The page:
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  1. #11

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    I think it's easiest to use a syringe to draw up the concentrate, rather than try to pour it from vessel to vessel. In most places you can get syringes (without needles, of course) over the counter, at drugstores and similar places.

    -NT
    Nathan Tenny
    San Diego, CA, USA

    The lady of the house has to be a pretty swell sort of person to put up with the annoyance of a photographer.
    -The Little Technical Library, _Developing, Printing, And Enlarging_

  2. #12
    kintatsu's Avatar
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    The one thing I would recommend is one of those medicine syringes. That will allow mixing straight from concentrate. I mix 1 liter, using about 15.7 ml concentrate with 984ish ml water. When I tray develop I can do 8 sheets of 4x5 using 1/2 liter for each 4, or in a tank I can do 4 sheets, as my steel Nikor tank takes 1 liter. The Patterson universal takes up to 1/2 liter.

    The links above are awesome for information. Another good one is http://mysite.verizon.net/fowler/photo/hc110.htm This site has a good chart to go along with the information.

    I've used it with FP4+ and HP5+ with nice results. Even using one roll of film, just fill your tank full and you'll get good results. Don't let the frustration stop you, this can be a very rewarding experience. At least, for me it has!

  3. #13

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    While I occasionally use a syringe to measure concentrate, I prefer to take the "stock solution" route, mixing 8oz of stock at a time. I just find it easier to measure out the stock solution in a graduated cylinder in preparing dilution B and especially dilution H.
    "Far more critical than what we know or do not know is what we do not want to know." - Eric Hoffer

  4. #14
    MattKing's Avatar
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    FWIW, Kodak's instructions for HC110 now include both approaches - either using an intermediate stock solution or mixing straight from concentrate.

    If you want to prepare the intermediate stock solution, you make it up by adding three parts water to one part concentrate - typically those who work that way just dump the 16 ounce bottle of concentrate into a half gallon (64 US oz) container and fill it with water. When you dilute that half gallon to working ("B") strength it makes 4 US gallons of working solution - perfect for a high capacity lab.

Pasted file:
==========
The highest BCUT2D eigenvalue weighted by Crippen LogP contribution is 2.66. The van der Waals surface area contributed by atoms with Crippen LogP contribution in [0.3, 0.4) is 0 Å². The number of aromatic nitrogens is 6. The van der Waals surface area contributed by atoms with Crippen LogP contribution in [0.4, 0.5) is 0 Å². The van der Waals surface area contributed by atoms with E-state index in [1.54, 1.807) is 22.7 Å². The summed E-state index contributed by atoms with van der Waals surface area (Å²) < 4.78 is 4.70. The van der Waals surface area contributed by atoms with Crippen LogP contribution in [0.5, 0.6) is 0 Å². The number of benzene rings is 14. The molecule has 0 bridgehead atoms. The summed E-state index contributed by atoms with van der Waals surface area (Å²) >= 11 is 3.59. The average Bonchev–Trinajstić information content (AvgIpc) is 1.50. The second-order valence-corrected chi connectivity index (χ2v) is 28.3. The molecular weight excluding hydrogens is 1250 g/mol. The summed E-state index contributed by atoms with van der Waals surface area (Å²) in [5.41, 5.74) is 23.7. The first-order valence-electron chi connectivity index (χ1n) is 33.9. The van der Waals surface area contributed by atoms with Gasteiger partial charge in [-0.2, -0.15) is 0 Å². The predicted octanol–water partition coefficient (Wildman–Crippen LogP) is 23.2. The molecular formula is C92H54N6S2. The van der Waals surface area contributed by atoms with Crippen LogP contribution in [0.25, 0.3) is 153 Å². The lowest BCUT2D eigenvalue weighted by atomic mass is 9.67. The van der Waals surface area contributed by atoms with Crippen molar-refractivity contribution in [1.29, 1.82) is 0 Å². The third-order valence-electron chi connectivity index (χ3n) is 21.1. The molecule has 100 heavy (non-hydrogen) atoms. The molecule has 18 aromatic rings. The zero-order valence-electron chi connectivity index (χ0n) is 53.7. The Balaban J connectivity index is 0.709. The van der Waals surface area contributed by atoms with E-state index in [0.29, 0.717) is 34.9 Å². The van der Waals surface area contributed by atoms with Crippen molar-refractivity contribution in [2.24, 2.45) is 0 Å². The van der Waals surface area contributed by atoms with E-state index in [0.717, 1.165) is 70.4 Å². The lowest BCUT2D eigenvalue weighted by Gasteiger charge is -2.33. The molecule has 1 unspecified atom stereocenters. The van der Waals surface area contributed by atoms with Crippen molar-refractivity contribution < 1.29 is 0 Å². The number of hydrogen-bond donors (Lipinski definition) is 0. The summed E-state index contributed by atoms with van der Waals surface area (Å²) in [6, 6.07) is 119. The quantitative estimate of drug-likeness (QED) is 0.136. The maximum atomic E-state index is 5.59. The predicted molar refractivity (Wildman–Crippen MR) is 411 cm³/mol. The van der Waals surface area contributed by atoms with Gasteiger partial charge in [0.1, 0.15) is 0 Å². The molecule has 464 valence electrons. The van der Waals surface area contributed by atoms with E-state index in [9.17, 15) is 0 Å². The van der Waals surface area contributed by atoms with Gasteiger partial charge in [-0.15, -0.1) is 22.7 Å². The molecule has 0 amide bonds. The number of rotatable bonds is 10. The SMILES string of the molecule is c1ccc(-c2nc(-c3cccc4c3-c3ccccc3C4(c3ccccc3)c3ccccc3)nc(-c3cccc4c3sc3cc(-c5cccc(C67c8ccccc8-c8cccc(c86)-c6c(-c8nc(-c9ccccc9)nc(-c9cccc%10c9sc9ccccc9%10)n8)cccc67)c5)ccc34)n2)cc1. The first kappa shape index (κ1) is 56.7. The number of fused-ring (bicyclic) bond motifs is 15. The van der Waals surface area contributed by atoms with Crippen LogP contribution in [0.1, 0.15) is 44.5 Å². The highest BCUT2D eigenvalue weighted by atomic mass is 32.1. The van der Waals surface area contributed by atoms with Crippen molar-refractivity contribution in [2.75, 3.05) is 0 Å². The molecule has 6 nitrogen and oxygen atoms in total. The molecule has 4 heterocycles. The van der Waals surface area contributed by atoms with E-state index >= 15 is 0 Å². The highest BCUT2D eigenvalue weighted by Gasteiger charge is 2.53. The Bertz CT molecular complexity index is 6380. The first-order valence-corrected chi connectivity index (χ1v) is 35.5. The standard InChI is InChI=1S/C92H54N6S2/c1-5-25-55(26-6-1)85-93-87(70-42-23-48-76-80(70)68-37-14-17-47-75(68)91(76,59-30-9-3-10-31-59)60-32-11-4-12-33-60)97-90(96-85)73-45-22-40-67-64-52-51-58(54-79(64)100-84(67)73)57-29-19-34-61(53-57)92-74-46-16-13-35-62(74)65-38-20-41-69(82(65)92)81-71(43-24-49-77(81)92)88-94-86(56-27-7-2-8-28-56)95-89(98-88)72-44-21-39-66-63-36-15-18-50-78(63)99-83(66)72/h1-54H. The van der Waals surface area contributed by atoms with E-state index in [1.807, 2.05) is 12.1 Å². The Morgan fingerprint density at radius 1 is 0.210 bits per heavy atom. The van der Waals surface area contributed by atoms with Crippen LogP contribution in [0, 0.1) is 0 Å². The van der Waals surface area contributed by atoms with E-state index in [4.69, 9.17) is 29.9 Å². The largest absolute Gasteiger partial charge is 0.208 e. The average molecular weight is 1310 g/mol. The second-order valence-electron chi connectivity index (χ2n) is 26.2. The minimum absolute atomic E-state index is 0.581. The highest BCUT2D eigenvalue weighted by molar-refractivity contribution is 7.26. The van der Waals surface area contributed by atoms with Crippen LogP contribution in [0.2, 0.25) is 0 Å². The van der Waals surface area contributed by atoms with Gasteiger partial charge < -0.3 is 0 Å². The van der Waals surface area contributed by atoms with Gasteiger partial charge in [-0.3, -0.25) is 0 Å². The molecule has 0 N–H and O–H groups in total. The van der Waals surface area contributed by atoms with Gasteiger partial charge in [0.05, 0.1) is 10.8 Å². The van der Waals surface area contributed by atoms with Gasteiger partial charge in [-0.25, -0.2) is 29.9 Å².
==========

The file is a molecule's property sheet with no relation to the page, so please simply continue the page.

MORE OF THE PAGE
For those of us who process a smaller quantity of film, the intermediate stock solution is a way to make the measurements easier, but the stock solution has a limited shelf life. So most of us mix it straight from concentrate. That sticky concentrate isn't easy to measure in small amounts (typically 6 ml or so for me) but solutions like small syringes help.

    I find using a 45 ml graduated cylinder works for me. I put in 20 ml or so of water, then I carefully pour the concentrate in until the total volume is 6 ml more.

    I've switched over to using HC110 replenished, but prior to my switch I was using as recommended by Jason Brunner - his 1 + 49 method (essentially the same as dilution "E") works well with the Patterson tanks. Here is the link: http://www.jasonbrunner.com/hc110.html

    EDIT: for clarity, all the posts in this thread are assuming you are using the more common packaging that originates n North America. There is a more dilute version of HC110 that can be found sometimes in Europe.
    EDIT2: Here is the link to Kodak' HC110 technical publication J24: http://www.kodak.com/global/en/profe...bs/j24/j24.pdf
    Matt

    “Photography is a complex and fluid medium, and its many factors are not applied in simple sequence. Rather, the process may be likened to the art of the juggler in keeping many balls in the air at one time!”

    Ansel Adams, from the introduction to The Negative - The New Ansel Adams Photography Series / Book 2

  5. #15
    brucemuir's Avatar
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    Good point about the US/Euro versions. (concentrations are different)
    I had thought of it but I forgot to mention it.

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